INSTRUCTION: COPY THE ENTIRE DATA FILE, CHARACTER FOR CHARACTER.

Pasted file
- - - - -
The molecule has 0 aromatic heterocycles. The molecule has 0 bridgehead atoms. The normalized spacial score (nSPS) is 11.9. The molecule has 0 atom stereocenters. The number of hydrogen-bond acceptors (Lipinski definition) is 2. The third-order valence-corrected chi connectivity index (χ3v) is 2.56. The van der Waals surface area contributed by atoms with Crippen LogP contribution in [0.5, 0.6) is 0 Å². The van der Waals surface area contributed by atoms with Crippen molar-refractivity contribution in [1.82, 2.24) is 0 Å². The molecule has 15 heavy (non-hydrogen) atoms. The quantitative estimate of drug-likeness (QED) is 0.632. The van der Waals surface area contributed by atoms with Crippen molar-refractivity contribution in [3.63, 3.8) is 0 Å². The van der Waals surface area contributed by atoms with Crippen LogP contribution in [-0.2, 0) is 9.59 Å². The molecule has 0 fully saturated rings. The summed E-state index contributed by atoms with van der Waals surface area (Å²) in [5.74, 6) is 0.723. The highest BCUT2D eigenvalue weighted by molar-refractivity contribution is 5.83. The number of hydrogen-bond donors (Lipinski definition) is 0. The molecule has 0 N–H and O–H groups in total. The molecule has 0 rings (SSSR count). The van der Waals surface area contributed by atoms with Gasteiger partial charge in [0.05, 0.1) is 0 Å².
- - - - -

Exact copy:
The molecule has 0 aromatic heterocycles. The molecule has 0 bridgehead atoms. The normalized spacial score (nSPS) is 11.9. The molecule has 0 atom stereocenters. The number of hydrogen-bond acceptors (Lipinski definition) is 2. The third-order valence-corrected chi connectivity index (χ3v) is 2.56. The van der Waals surface area contributed by atoms with Crippen LogP contribution in [0.5, 0.6) is 0 Å². The van der Waals surface area contributed by atoms with Crippen molar-refractivity contribution in [1.82, 2.24) is 0 Å². The molecule has 15 heavy (non-hydrogen) atoms. The quantitative estimate of drug-likeness (QED) is 0.632. The van der Waals surface area contributed by atoms with Crippen molar-refractivity contribution in [3.63, 3.8) is 0 Å². The van der Waals surface area contributed by atoms with Crippen LogP contribution in [-0.2, 0) is 9.59 Å². The molecule has 0 fully saturated rings. The summed E-state index contributed by atoms with van der Waals surface area (Å²) in [5.74, 6) is 0.723. The highest BCUT2D eigenvalue weighted by molar-refractivity contribution is 5.83. The number of hydrogen-bond donors (Lipinski definition) is 0. The molecule has 0 N–H and O–H groups in total. The molecule has 0 rings (SSSR count). The van der Waals surface area contributed by atoms with Gasteiger partial charge in [0.05, 0.1) is 0 Å².